And frintech is like just the bare minimum of that. You know what I mean? It's just DMS and this like chat room, which is like, I don't know, one of the first, web 1. 0 kinds of products like this chatroom style Which is I know it's just really interesting to kind of see how it's evolved and like, you know The different mechanics and to your point, it's like a whole different I love this or write it down like it's an entirely new monetization paradigm and kind of like engagement, Paradigm too and I think that's what's kind of really key with with friend tech here And I think it'll be interesting to see kind of what What happens and kind of where this goes in the future, but regardless, yeah, you can't kind of hide the fact of how much a volume that it's producing on base, which is just absolutely absurd.
And then just kind of what the engagement like we're seeing. on it, which has been, which has been fun as we, as we speak on the podcast right now, I'm going in and buying a TPN key. So that's what, that's what I was doing the last 30 seconds here was bridging some money into my wallet because I was all out of my bases.
And I believe you can see chat history, so you're gonna get some, you know, interesting tidbits here and there. But yeah, a lot of the stuff doesn't make it on the sub stack, so if that, you know, people, like if anyone likes the sub stack content, it's just like you get a much more informal live stream of all that stuff.
And you know, a good portion of it doesn't make it. So it's, it's a fun time. And I think there's going to be a lot more ways that creators, especially as more features are added and that's the beauty of the progressive web app in a way, because it's like web pages basically that turn into different parts of the app itself.
updates happen multiple times a week. They just pushed to all users, so to say and you can see if you've joined since the very early days of friend tech, you could basically see how they've progressed and sort of improve the app and all the features. So you're joining at a time where the creators or the people who in their own room, you can't reply to specific messages.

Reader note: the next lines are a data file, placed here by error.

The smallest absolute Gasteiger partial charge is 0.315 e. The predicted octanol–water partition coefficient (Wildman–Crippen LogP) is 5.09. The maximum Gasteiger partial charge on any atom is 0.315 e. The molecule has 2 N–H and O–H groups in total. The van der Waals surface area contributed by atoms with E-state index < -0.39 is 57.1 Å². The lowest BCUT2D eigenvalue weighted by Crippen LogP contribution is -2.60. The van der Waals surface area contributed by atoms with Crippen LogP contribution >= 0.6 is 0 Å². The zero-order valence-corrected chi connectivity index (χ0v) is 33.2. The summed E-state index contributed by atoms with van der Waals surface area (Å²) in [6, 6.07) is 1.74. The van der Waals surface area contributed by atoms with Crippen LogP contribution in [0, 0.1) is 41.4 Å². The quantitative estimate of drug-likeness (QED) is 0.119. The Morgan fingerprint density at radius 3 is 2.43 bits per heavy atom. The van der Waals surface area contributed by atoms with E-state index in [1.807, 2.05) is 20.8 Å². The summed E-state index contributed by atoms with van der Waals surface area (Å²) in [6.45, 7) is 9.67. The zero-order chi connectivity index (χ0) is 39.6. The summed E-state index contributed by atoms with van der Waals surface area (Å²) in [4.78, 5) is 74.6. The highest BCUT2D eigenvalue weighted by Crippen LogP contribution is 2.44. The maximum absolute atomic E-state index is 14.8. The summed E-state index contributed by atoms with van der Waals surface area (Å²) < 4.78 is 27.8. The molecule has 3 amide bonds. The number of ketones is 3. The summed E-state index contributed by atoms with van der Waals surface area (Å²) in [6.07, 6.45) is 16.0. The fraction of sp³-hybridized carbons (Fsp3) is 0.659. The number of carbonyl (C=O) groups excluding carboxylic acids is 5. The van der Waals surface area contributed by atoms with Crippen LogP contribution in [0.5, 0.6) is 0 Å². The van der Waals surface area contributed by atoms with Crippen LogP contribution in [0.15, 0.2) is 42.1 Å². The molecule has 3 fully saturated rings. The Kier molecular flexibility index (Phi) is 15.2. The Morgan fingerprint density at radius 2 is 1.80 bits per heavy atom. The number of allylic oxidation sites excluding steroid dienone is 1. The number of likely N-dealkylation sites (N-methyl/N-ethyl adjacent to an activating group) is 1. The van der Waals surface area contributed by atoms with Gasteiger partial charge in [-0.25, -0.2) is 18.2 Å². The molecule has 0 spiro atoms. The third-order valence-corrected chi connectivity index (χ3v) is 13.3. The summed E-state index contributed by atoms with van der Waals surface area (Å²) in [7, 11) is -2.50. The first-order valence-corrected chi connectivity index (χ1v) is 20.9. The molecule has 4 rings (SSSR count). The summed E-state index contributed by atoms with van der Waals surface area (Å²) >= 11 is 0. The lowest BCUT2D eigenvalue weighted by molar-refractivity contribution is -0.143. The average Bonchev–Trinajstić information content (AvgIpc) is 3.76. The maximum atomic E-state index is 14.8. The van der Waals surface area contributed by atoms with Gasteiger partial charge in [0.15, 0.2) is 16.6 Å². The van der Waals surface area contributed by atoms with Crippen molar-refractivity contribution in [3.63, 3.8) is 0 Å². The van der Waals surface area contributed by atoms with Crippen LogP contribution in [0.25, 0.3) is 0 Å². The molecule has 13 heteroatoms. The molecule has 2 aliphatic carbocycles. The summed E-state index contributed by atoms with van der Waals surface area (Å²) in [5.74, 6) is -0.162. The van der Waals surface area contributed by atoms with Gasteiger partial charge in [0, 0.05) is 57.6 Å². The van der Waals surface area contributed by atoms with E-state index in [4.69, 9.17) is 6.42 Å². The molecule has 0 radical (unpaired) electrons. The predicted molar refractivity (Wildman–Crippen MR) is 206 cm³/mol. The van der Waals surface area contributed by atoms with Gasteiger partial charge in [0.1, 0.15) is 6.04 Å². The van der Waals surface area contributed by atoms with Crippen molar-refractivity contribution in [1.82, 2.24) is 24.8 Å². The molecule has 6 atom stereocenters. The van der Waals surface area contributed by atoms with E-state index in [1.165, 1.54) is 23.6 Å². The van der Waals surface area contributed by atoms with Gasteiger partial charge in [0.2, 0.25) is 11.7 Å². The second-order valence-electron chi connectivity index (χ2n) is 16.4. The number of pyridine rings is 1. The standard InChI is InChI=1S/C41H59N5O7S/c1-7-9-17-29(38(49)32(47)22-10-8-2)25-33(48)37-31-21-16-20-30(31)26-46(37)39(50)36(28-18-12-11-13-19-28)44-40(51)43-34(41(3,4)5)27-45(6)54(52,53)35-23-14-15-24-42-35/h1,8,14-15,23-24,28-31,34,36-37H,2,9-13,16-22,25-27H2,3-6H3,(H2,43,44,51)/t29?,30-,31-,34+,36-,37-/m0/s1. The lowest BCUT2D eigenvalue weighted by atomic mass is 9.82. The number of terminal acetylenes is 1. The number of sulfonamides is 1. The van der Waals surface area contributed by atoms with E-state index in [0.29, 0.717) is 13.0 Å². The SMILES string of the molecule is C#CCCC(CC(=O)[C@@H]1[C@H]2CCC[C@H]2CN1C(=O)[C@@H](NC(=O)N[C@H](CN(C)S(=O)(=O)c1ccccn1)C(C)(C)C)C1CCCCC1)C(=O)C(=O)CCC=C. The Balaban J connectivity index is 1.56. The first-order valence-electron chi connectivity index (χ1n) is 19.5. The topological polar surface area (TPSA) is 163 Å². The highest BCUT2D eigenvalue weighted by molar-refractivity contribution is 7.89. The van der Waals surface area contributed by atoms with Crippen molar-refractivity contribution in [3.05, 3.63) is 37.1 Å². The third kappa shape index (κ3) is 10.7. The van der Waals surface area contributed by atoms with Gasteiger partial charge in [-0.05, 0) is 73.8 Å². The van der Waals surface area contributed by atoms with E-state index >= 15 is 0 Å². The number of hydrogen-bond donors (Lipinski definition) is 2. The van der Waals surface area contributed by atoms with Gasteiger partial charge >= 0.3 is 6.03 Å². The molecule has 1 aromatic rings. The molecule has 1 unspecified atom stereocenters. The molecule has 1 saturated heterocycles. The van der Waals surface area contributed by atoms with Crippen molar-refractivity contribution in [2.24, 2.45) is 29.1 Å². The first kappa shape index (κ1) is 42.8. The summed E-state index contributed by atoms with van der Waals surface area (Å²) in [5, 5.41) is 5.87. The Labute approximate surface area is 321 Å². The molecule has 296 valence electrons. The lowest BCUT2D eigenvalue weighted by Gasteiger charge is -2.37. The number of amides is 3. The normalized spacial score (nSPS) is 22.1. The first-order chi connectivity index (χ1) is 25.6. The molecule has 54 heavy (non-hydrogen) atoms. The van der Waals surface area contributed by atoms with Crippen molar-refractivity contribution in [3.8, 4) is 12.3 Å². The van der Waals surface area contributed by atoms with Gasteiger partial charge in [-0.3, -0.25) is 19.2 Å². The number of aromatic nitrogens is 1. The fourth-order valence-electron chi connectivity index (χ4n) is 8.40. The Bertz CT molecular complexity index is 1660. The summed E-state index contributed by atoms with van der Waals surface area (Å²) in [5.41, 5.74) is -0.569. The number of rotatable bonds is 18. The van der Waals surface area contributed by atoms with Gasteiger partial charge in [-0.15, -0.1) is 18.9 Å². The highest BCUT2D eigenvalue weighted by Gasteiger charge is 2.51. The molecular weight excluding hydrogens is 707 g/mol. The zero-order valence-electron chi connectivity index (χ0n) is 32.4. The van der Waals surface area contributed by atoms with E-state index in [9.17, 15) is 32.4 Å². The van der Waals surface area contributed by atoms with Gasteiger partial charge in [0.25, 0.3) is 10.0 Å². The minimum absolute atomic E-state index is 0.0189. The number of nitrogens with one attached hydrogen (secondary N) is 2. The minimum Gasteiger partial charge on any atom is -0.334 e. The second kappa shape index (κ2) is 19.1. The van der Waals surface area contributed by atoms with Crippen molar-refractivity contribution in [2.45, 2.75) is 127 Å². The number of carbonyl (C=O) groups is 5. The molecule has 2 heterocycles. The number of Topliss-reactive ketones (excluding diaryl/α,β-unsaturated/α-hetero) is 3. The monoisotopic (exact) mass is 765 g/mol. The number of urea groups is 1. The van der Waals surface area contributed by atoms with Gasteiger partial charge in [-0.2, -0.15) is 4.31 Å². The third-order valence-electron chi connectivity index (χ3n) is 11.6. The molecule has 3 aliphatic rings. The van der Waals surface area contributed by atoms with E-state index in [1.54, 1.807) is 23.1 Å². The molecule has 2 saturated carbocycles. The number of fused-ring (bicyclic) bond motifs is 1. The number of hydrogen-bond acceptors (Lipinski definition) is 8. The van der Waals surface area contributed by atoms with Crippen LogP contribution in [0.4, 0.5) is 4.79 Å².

And now I can reply to, so for example, if you say hi, I could reply to you saying hi. And then the whole audience sees like what specifically I'm replying to versus I have to quote you and then address like to Drew You said hi. Hi back, you know or something like that So, you know, it sounds so basic and simple and dumb but I think the fact that it's just like so broken in some ways frankly is like almost like fun because you could see how things improve in a rapid fashion and how you know, going back to what we discussed earlier, like the open sea standpoint, again, terrible situation.
Don't get me wrong, but like you innovate, you, you get a little creative and you make it work. Right. And that's the beauty of like the space we're in. And just like us as human beings we sort of find a solution. So there are people. Who, and like some big names, like I I'm in, I'm in a room with just like a top VC, I think he's a general partner at the VC and like, he's active.
He shares a lot of his thoughts, personal, a little professional, but more on like the art side. Cause he's a big art fan, you know, other creators too. There's like some trading chats, a lot of the most valuable keys and accounts are like more just like, they're more alpha based on like the five, like, you know, coins and Alf like.
DeFi side, which makes sense, right? you'd be willing to pay like a few thousand dollars to potentially make like 10x back. But you know, there's other creators too. It's just like they made a name for themselves and it's just like their, their own little corner with more informal thoughts where and you get access, right?